Cannes Q&A: Terence Davies
EmptyWriter-director Terence Davies is famously uncompromising in his filmmaking, which has led, at least in part, to his difficulties in securing funding. But with Davies it can almost certainly be argued that it's about quality rather than quantity, with four films to his name in 20 years. His work is infused with personal emotional experience and often explores homosexuality and his own experiences both as a gay man and a Catholic growing up in Liverpool. Davies talked to The Hollywood Reporter's U.K. bureau chief Stuart Kemp about turning his hand to documentary filmmaking, letting other people read his poetry and traveling to Cannes to see his latest screen venture unspool.
The Hollywood Reporter: How different is putting together a documentary to making a fictional piece?
Terence Davies: It has the same aesthetic but it is the practical things that are very different. In fiction you clear everything (rights) before you start shooting. I'd never (made a documentary) before which was hugely exciting. A documentary emerges over time as you make it. You find a subtext, or rather the subtext finds you.
THR: How long a process was it and what did it involve?
Davies: We looked at all the footage we had gathered twice and it took an entire day each time. There is so much fabulous material to look at. Liverpool really is a unique place in the country, if not the world.
THR: The film mixes aural and archival clips from 1945 to the present day with some of your poetry. Was that an emotionally difficult thing for you to put together?
Davies: Some things were very emotional. I've written a lot of poetry over the last 20 years and never shared it with anyone apart from very close friends. But once I showed it to others and they deemed it good enough, it was fine. (The poems) remind me of my Mum and family and all that has gone, so it is emotional. I have tried to inject comedy into it.
THR: What's your most intense memory from the period covered by the film and is that portrayed in the documentary?
Davies: One is about listening to my first Grand National (horse race) on the wireless. In those days you couldn't put a bet on in the same way as now and most betting was "off course." My Mum had a flutter on a horse called "Queer Times," which won. It pierced my heart that she was so happy with a few shillings and the name of that horse.
THR: How did the project come about for you?
Davies: By sheer accident. Sol Papadopoulos, one of the producers who is also a photographer, had taken pictures of me and my mother many many years ago. He phoned me up and asked me if I remembered the pictures, which of course I did. They are lovely and I still have them. Sol started talking to me about this project (the Digital Departures micro-budget filmmaking initiative) they were running in Liverpool. We talked and he explained it was competitive and we would have to apply. I said I wanted to do a documentary about the city and I wanted to capture being Liverpudlian and what that city means. There were 156 applications I think and we got down to being one of the three films and it has been a complete revelation. I had a structure and 90% of the film is wonderful archival material. I gradually got to the film that subconsciously I wanted to make but consciously didn't know.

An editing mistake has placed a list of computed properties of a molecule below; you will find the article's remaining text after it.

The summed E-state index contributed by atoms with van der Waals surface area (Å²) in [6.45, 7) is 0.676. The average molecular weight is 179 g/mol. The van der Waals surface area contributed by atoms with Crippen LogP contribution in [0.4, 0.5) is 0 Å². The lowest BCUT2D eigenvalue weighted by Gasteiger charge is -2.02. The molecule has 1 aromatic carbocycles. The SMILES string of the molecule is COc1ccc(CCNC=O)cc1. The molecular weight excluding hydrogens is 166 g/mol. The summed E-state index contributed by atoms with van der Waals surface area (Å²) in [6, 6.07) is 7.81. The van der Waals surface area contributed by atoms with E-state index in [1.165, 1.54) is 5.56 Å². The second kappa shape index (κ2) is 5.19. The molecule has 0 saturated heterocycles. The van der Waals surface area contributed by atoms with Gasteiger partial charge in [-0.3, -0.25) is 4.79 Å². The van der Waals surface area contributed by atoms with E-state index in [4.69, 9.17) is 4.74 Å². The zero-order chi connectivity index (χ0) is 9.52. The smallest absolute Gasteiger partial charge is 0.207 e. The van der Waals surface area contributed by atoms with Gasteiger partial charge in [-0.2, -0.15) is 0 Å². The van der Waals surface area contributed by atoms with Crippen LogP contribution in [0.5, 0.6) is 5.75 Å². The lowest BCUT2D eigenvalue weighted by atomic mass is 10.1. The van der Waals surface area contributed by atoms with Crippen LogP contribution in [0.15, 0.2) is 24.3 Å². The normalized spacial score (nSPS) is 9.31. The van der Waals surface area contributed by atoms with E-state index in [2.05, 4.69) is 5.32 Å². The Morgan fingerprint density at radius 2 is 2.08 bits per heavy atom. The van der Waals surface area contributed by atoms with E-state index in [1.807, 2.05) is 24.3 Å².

THR: How do you go about selecting the projects you want to make?
Davies: They select you. I haven't worked for seven and a half years and can't get anything off the ground. But I have got one or two projects in the running. I'd love to do "Sunset Song," it's such a beautiful book. But the next one we're looking to do is a romantic comedy. I hope you were sitting down when I said that.
THR: You are public about your homosexuality and the conflicts that arose from that when coupled with your Catholic upbringing. Does that play a part in the journey you have taken?
Davies: Yes it does. I went back to my parish church during the filmmaking. I once prayed to be forgiven until my knees bled and I hadn't done anything. You can't shake it, the guilt. You are ipso facto a sinner because you have original sin in your soul. It is wrong.
THR: You've been to Cannes before in 1995 and 1992 and won the FIPRESCI prize for "Distant Voices, Still Lives" in 1988. How did you feel when you heard you'd be going back?
Davies: I never expect to win anything, and I promise that is not false modesty. I really don't. I feel like this time it is another Terence Davies who is going. I keep expecting someone to turn around and say "no, not you, you should be in the glue factory." I really do. Any distinguished festival which will take your film -- that is the prize. It is going to a festival with your film that revives your heart and spirit. But the fact that the biggest festival in the world wants it and took it makes everyone involved feel worthwhile. Considering it was made for 250,000 pounds ($494,000), I think it's a real achievement.
THR: How do you feel about having a Out of Competition slot in Cannes?
Davies: Obviously we wanted to get in (to the Cannes lineup) but when it did get in I was completely taken aback. To have your film shown there in any category, well, it's a world stage and it is fantastic. It has revived my heart and spirit.
Born: Nov. 10, 1945
Festival Entry: "Of Time and the City"
Selected filmography: "The House of Mirth" (2000), "The Neon Bible" (1995), "The Long Day Closes" (1992), "Distant Voices, Still Lives" (1988).
Notable Awards: FIPRESCI prize for "Distant Voices, Still Lives" (1988), Golden Leopard for "Distant Voices" at Locarno International Film Festival (1988), Evening Standard British Film Award for "The Long Day Closes" (1993).